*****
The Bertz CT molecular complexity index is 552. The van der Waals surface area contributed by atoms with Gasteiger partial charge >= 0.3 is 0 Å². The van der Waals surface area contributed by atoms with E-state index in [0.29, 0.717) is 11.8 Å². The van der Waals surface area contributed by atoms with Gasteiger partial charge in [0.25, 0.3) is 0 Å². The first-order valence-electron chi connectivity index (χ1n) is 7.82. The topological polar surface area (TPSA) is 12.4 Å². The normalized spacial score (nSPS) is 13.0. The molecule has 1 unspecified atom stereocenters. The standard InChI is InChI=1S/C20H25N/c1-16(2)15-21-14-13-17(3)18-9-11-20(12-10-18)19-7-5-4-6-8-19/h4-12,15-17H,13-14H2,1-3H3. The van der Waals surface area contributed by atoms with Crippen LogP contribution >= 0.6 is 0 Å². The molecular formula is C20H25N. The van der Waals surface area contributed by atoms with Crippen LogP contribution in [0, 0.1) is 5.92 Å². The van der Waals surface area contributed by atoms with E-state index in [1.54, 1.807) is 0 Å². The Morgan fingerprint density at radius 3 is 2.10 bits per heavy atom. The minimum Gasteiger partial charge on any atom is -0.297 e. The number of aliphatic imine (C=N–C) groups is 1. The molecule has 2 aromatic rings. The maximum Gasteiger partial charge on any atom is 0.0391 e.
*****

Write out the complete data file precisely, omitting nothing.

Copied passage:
The Bertz CT molecular complexity index is 552. The van der Waals surface area contributed by atoms with Gasteiger partial charge >= 0.3 is 0 Å². The van der Waals surface area contributed by atoms with E-state index in [0.29, 0.717) is 11.8 Å². The van der Waals surface area contributed by atoms with Gasteiger partial charge in [0.25, 0.3) is 0 Å². The first-order valence-electron chi connectivity index (χ1n) is 7.82. The topological polar surface area (TPSA) is 12.4 Å². The normalized spacial score (nSPS) is 13.0. The molecule has 1 unspecified atom stereocenters. The standard InChI is InChI=1S/C20H25N/c1-16(2)15-21-14-13-17(3)18-9-11-20(12-10-18)19-7-5-4-6-8-19/h4-12,15-17H,13-14H2,1-3H3. The van der Waals surface area contributed by atoms with Crippen LogP contribution >= 0.6 is 0 Å². The molecular formula is C20H25N. The van der Waals surface area contributed by atoms with Crippen LogP contribution in [0, 0.1) is 5.92 Å². The van der Waals surface area contributed by atoms with E-state index in [1.54, 1.807) is 0 Å². The Morgan fingerprint density at radius 3 is 2.10 bits per heavy atom. The minimum Gasteiger partial charge on any atom is -0.297 e. The number of aliphatic imine (C=N–C) groups is 1. The molecule has 2 aromatic rings. The maximum Gasteiger partial charge on any atom is 0.0391 e.